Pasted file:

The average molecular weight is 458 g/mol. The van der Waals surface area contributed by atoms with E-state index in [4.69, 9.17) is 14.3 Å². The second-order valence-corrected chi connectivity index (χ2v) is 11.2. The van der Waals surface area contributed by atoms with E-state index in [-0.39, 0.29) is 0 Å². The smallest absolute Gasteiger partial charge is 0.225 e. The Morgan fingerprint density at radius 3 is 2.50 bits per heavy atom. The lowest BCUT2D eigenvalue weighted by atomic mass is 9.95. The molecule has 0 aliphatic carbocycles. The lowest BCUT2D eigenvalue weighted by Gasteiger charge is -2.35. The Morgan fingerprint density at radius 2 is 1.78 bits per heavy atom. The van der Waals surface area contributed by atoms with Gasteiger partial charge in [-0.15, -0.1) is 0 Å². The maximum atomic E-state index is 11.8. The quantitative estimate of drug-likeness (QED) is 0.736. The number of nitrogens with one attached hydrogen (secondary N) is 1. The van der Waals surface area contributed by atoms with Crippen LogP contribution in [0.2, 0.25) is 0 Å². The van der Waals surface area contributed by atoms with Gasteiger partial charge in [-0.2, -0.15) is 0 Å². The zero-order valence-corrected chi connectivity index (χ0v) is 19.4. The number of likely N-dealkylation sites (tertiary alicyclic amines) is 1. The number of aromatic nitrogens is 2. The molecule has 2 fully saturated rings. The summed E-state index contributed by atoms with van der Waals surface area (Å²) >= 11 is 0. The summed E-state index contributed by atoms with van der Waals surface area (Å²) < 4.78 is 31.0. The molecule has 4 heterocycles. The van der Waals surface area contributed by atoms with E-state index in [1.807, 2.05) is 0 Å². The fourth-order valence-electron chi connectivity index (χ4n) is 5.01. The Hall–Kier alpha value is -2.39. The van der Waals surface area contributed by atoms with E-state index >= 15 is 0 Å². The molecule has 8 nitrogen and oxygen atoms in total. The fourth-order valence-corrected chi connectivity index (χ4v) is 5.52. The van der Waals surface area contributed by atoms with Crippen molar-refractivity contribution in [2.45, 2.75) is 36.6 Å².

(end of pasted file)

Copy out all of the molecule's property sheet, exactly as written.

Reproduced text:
The average molecular weight is 458 g/mol. The van der Waals surface area contributed by atoms with E-state index in [4.69, 9.17) is 14.3 Å². The second-order valence-corrected chi connectivity index (χ2v) is 11.2. The van der Waals surface area contributed by atoms with E-state index in [-0.39, 0.29) is 0 Å². The smallest absolute Gasteiger partial charge is 0.225 e. The Morgan fingerprint density at radius 3 is 2.50 bits per heavy atom. The lowest BCUT2D eigenvalue weighted by atomic mass is 9.95. The molecule has 0 aliphatic carbocycles. The lowest BCUT2D eigenvalue weighted by Gasteiger charge is -2.35. The Morgan fingerprint density at radius 2 is 1.78 bits per heavy atom. The van der Waals surface area contributed by atoms with Gasteiger partial charge in [-0.15, -0.1) is 0 Å². The maximum atomic E-state index is 11.8. The quantitative estimate of drug-likeness (QED) is 0.736. The number of nitrogens with one attached hydrogen (secondary N) is 1. The van der Waals surface area contributed by atoms with Crippen LogP contribution in [0.2, 0.25) is 0 Å². The van der Waals surface area contributed by atoms with Gasteiger partial charge in [-0.2, -0.15) is 0 Å². The zero-order valence-corrected chi connectivity index (χ0v) is 19.4. The number of likely N-dealkylation sites (tertiary alicyclic amines) is 1. The number of aromatic nitrogens is 2. The molecule has 2 fully saturated rings. The summed E-state index contributed by atoms with van der Waals surface area (Å²) >= 11 is 0. The summed E-state index contributed by atoms with van der Waals surface area (Å²) < 4.78 is 31.0. The molecule has 4 heterocycles. The van der Waals surface area contributed by atoms with E-state index in [1.807, 2.05) is 0 Å². The fourth-order valence-electron chi connectivity index (χ4n) is 5.01. The Hall–Kier alpha value is -2.39. The van der Waals surface area contributed by atoms with E-state index >= 15 is 0 Å². The molecule has 8 nitrogen and oxygen atoms in total. The fourth-order valence-corrected chi connectivity index (χ4v) is 5.52. The van der Waals surface area contributed by atoms with Crippen molar-refractivity contribution in [2.45, 2.75) is 36.6 Å².